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Highly Accessed Letter

Misleading indexed hemodynamic parameters: the clinical importance of discordant BMI and BSA at extremes of weight

Adam C Adler12*, Brian H Nathanson3, Karthik Raghunathan4 and William T McGee25

Author Affiliations

1 Department of Anesthesiology, Baystate Medical Center, 759 Chestnut Street, Springfield, MA 01199, USA

2 Tufts University School of Medicine, 136 Harrison Avenue, Boston, MA 02111, USA

3 OptiStatim, LLC, P.O. Box 60844, Longmeadow, MA 01116, USA

4 Department of Anesthesiology, Duke University Medical Center, Durham, NC 27710, USA

5 Department of Medicine and Surgery, Division of Critical Care, Baystate Medical Center, 759 Chestnut Street, Springfield MA 01199, USA

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Critical Care 2012, 16:471  doi:10.1186/cc11876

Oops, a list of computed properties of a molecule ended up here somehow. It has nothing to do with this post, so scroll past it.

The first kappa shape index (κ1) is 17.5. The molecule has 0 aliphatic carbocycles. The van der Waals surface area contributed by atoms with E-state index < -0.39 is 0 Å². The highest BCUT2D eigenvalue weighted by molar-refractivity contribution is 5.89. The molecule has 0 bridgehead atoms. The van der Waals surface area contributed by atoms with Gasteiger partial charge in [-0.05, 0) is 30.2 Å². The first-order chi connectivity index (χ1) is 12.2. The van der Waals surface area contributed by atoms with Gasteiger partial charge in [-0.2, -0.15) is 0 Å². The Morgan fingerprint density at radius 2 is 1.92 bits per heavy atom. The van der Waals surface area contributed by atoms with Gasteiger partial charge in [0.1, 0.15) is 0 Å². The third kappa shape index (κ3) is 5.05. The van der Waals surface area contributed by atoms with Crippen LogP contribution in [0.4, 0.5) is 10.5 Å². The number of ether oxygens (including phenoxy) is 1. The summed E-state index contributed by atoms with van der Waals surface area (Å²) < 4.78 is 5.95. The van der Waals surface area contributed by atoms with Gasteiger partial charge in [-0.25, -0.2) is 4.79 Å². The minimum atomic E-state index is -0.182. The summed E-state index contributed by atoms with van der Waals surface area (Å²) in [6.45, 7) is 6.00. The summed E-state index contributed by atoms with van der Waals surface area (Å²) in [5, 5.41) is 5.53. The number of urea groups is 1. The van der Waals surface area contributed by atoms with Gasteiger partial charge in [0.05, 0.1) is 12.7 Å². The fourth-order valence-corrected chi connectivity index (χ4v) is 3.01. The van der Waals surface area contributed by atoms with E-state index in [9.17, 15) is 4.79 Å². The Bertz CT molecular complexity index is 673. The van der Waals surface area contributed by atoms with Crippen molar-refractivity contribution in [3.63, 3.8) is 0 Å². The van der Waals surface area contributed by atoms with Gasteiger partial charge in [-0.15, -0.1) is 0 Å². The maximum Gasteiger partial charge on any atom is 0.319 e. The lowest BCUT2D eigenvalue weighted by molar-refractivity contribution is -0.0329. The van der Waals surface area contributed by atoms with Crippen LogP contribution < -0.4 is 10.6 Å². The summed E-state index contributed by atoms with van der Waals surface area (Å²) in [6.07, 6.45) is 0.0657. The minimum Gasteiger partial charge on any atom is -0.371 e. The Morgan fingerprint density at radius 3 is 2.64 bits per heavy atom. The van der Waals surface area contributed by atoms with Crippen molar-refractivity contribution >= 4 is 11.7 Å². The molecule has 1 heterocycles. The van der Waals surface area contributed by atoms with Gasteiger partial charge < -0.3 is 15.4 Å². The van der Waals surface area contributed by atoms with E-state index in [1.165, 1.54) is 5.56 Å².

Published: 28 December 2012

First paragraph (this article has no abstract)

The widespread availability of minimally invasive hemodynamic monitors encourages evaluation of cardiac output (CO) and stroke volume (SV) in real time, and they are integral to goal-directed therapy, algorithm-based treatment plans. Patients with extremes of body surface area (BSA) are at risk of having their indices erroneously evaluated despite adequate non-indexed values. We evaluated the use of body mass index (BMI) in this population and identified a discordance of BSA and BMI values at extreme weights. We recommend unindexed values in these patients when deciding treatment options.